Tribe further maintains, quoting the dissenting opinion of his former Harvard colleague Justice Breyer, that beyond the strictly legal question, prudence too should have compelled the justices to stay their hand: “However awkward or difficult it may be for Congress to resolve difficult electoral disputes, Congress, being a political body, expresses the people’s will far more accurately than does an unelected Court. And the people’s will is what elections are about.” In the end, it was the antidemocratic alliance of “hubris” and “disdain” in the conservative justices’ jurisprudence, their overweening confidence in their own competence to define and rank constitutional values combined with a contempt for Congress and the people, that compelled them to halt abruptly the “constitutional dialogue” in full swing on the counting room floors in Florida. “Intervening to short-circuit the political process,” Tribe scathingly concludes, “the Court stands revealed wielding naked power clothed in the trappings of judicial authority.”

This is the core of Tribe’s case, grounded in the political question doctrine, against Bush v. Gore. The combination of confidence and contempt with which he makes it is breathtaking. Particularly given how unconvincing is his case.

For starters, contrary to Tribe, neither the Twelfth Amendment nor the Electoral Count Act “commanded” the Supreme Court “not to inject itself into the dispute.” To reach the conclusion that they did, Tribe, like many previous critics, must tendentiously couch the controversy as one about presidential electors or electoral slates. It may have been on the way to becoming that, but the controversy the Court resolved centered on the right to vote. And longstanding Fourteenth Amendment jurisprudence assigns the Court a critical role in upholding that right.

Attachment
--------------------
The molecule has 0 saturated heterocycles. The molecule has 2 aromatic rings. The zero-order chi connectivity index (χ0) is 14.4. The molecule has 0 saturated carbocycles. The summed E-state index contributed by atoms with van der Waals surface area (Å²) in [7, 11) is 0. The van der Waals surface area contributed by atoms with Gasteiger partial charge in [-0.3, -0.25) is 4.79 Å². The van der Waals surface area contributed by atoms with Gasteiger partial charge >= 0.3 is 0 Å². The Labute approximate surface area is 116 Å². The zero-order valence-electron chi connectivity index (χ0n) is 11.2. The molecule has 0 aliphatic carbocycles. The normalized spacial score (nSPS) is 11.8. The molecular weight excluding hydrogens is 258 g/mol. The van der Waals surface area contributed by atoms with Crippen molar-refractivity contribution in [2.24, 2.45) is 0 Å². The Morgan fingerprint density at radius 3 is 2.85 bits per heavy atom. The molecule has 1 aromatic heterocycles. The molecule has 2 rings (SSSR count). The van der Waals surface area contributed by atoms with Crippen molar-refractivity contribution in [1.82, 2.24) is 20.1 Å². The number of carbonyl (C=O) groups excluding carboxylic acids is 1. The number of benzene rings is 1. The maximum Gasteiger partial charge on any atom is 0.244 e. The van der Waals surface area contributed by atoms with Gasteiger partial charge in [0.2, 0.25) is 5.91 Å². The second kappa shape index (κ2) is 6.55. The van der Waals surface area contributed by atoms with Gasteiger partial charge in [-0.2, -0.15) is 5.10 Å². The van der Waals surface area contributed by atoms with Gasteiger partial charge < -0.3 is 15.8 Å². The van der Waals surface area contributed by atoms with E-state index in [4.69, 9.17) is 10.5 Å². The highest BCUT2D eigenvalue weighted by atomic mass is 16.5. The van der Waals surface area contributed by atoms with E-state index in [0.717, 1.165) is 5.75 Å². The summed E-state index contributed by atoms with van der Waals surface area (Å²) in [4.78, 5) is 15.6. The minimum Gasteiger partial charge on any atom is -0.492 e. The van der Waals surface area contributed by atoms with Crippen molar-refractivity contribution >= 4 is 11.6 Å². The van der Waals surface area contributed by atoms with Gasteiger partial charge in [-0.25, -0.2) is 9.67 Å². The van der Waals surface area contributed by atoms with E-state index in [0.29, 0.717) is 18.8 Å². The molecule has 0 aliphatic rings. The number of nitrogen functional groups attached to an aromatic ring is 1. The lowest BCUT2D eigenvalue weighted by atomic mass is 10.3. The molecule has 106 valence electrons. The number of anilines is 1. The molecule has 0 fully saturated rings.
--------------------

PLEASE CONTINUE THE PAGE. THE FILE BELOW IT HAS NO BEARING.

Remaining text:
Nor is Tribe correct to contend that the leading recent case concerning the political question doctrine, Nixon v. United States (1993), supports his view that as a matter of law the Supreme Court was barred from reviewing the issues at stake in Bush v. Gore. In Nixon, a former federal judge asked the Court to overturn his impeachment conviction on the grounds that the Senate tried him in an unconstitutional manner. The Court concluded that the issue was a nonjusticiable political question. While Art. I, § 3, cl. 6 of the Constitution provides that the “Senate shall have the sole Power to try all Impeachments,” the Court found that it had no basis for intervening because “the word ‘try’ in the Impeachment Trial Clause does not provide an identifiable textual limit on the authority which is committed to the Senate.”